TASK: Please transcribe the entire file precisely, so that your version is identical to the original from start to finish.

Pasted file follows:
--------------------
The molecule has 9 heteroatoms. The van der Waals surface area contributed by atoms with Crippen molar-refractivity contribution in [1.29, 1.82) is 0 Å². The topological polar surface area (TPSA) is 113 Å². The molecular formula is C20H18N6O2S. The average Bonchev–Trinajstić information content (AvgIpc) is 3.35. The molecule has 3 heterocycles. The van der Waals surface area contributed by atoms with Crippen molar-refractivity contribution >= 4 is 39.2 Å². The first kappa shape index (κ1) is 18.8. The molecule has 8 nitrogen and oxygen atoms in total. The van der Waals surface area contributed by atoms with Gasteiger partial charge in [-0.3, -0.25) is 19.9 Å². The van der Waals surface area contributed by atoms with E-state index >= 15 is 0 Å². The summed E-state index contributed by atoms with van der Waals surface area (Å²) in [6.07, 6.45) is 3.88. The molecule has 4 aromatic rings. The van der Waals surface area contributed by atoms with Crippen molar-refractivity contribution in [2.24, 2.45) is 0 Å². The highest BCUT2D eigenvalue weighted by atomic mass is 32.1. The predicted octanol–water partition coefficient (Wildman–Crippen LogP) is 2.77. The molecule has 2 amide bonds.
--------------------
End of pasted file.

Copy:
The molecule has 9 heteroatoms. The van der Waals surface area contributed by atoms with Crippen molar-refractivity contribution in [1.29, 1.82) is 0 Å². The topological polar surface area (TPSA) is 113 Å². The molecular formula is C20H18N6O2S. The average Bonchev–Trinajstić information content (AvgIpc) is 3.35. The molecule has 3 heterocycles. The van der Waals surface area contributed by atoms with Crippen molar-refractivity contribution >= 4 is 39.2 Å². The first kappa shape index (κ1) is 18.8. The molecule has 8 nitrogen and oxygen atoms in total. The van der Waals surface area contributed by atoms with Gasteiger partial charge in [-0.3, -0.25) is 19.9 Å². The van der Waals surface area contributed by atoms with E-state index >= 15 is 0 Å². The summed E-state index contributed by atoms with van der Waals surface area (Å²) in [6.07, 6.45) is 3.88. The molecule has 4 aromatic rings. The van der Waals surface area contributed by atoms with Crippen molar-refractivity contribution in [2.24, 2.45) is 0 Å². The highest BCUT2D eigenvalue weighted by atomic mass is 32.1. The predicted octanol–water partition coefficient (Wildman–Crippen LogP) is 2.77. The molecule has 2 amide bonds.